The other character is The new mown chaperon, someone young thrown into a position of authority, something he’s not yet comfortable being. He’s out of the action, in the corner all alone watching the young girls dance. He’s trying to keep aloof. Now comes a great line: some fresh sown moonstone was playing with his frozen zone to remind him of the feeling of romance. Perhaps this is a drug reference, but I suspect not. Moonstone was a song by Cat Stevens that came out in 1967, so Bruce would very likely have known it. In moonstone, the singer talks about something, likely some one that he caught just a glimpse of, that keeps coming back into his mind:
saw a flash, then a sparkle from a moonstone
Then the mist started, started to clear
I saw a face, a face in the moonstone
And then it started to disappear
Perhaps he saw someone that caught his eye, or maybe the band had just played the song, and it stuck in his mind as an ear-worm. Either way, it was messing with a portion of his spirit that had been frozen, most likely hurt by a romance earlier in life. He is not immune to the sexuality of the scene. It is possible that these two guys are one and the same, but they seem to be different for the same reasons listed above.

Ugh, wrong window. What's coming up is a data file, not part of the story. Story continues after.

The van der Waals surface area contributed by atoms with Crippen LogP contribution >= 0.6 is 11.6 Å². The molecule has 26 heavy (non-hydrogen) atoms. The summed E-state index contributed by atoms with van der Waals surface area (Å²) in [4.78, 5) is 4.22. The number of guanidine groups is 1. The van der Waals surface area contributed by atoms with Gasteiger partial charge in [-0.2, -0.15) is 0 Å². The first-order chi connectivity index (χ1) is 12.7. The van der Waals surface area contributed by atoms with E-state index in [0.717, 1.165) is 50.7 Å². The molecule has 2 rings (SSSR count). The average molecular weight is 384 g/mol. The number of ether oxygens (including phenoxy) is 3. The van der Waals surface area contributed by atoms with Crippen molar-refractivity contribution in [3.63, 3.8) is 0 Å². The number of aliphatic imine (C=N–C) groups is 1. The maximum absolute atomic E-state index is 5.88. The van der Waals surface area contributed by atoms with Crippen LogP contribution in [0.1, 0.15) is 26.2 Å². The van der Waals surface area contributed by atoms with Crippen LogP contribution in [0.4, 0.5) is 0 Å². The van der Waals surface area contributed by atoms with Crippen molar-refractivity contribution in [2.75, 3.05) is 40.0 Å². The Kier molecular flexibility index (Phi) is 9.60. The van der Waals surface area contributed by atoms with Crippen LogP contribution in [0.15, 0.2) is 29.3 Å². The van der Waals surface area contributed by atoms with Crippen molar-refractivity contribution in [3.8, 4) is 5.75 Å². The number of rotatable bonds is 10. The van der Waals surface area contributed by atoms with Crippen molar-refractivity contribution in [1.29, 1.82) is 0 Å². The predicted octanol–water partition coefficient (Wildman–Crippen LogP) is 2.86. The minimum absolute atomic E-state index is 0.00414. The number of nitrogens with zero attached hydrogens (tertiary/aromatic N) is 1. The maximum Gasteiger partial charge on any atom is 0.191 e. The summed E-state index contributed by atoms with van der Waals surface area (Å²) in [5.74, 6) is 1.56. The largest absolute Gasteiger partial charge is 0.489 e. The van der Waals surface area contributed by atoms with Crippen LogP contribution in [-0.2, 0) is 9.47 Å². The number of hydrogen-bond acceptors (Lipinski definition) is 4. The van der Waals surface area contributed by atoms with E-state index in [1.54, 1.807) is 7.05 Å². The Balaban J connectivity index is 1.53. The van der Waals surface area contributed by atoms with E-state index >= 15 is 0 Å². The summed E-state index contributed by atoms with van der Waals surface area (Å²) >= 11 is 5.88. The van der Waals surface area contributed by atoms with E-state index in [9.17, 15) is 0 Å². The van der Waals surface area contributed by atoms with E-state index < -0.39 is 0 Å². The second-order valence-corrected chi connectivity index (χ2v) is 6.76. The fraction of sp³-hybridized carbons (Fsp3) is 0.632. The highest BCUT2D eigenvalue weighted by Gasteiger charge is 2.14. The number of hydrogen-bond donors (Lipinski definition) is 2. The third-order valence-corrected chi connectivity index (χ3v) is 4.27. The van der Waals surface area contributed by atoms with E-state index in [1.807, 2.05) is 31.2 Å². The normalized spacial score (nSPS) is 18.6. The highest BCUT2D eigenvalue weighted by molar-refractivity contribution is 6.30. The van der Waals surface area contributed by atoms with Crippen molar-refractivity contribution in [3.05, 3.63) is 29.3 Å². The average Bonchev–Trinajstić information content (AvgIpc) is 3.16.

The refrain ends differently this time: He got down but she never got tight, but he’s gonna make it tonight. Again, suggesting that the couple got together, here it seems to refer to the chaperon above, hooked up, got shut down, but he’s going to make it…hey are older ,and sex is perhaps less formative for them. It isn’t their first time, so perhaps it is less important to be in love in order to have sex. Or perhaps just the experience of a near miss is enough to get his frozen feelings moving, to rejoin life, and start playing the game again.